Entering into the field of landscape architecture, one must love to learn, since it is an inherent part of a discipline that pulls from an array of knowledge bases, including ecology, art, history, sociology, architecture…the list goes on. Fortunately, there is no shortage in the Austin community of places to supplement your education:
- The Contemporary Austin Art School
The Contemporary Austin is an art museum that has locations both downtown and on the lake on the west side of Austin. The Art School offers adult classes in the spring and summer for many fine arts topics, including drawing, painting and photography.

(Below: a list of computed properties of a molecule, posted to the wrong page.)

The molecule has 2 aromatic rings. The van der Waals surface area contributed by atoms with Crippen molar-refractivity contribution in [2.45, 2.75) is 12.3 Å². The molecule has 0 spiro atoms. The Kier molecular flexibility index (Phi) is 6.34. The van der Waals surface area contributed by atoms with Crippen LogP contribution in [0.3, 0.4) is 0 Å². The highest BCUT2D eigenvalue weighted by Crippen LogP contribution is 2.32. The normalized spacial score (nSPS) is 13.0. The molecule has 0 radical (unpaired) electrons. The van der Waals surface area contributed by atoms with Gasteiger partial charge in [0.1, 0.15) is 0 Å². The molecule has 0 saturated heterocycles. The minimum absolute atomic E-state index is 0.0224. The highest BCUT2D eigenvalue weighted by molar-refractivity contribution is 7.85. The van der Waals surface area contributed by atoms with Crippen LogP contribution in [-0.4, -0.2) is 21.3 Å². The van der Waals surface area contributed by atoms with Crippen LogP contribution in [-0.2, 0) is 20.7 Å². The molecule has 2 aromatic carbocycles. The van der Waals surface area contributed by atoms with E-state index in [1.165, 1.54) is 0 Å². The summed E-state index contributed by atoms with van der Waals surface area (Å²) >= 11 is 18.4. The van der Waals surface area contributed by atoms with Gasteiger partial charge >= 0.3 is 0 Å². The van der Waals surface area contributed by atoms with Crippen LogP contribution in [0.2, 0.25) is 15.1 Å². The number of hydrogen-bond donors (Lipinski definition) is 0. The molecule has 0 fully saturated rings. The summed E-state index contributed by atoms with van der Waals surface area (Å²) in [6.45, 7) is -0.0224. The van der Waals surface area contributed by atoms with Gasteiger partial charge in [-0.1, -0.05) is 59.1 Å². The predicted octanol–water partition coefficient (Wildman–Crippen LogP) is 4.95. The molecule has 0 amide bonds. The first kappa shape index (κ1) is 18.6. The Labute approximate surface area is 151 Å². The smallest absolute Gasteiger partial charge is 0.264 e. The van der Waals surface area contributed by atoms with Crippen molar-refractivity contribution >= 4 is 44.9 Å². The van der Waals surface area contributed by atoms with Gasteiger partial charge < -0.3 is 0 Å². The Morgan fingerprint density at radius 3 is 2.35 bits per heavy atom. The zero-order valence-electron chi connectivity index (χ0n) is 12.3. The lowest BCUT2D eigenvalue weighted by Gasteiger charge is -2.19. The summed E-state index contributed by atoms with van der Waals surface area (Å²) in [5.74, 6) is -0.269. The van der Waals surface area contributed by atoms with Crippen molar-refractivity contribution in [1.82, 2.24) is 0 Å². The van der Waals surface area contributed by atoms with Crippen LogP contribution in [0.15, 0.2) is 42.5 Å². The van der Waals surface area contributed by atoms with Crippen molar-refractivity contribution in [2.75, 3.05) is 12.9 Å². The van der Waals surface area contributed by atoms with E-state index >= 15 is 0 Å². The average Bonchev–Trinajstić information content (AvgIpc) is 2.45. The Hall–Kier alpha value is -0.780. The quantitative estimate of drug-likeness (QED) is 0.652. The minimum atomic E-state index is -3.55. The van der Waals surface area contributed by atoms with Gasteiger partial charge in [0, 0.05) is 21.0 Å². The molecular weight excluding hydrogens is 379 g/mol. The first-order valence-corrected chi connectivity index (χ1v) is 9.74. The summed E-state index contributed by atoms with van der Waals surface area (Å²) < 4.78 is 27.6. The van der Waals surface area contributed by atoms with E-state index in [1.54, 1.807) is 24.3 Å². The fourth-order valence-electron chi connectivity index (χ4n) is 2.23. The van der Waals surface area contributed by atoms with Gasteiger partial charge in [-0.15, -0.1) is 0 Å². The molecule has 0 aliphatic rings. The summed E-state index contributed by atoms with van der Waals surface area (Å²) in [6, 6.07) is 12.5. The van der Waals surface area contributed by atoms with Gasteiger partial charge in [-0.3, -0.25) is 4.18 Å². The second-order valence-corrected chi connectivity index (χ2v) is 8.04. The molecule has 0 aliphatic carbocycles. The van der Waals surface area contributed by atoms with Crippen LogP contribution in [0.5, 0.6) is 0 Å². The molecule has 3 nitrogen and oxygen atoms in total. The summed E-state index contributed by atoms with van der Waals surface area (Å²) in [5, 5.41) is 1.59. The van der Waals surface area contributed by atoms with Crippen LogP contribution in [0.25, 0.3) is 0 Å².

- The Lady Bird Johnson Wildflower Center
Part of the UT School of Architecture, the Wildflower Center is located south of Slaughter Lane in Austin. Here, you can take a variety of classes from nature-loving experts, such as watercoloring, plant identification and botanical illustration. They have single-day workshops as well as courses offered in multi-week sessions. Refer to their calendar, as events happen daily, and remember that UT students, faculty and staff get free admission to the Center!
- The University of Texas at Austin Informal Classes
If you want to learn Adobe software, interior design, native plant gardening or anything in between, Informal Classes offers an array of non-credit programming to compliment your semesters. Each course is different in its time requirements, location and fees, so be sure to browse the catalog to find your course.
Source: The Contemporary Austin, The Lady Bird Johnson Wildflower Center, The University of Texas at Austin Informal Classes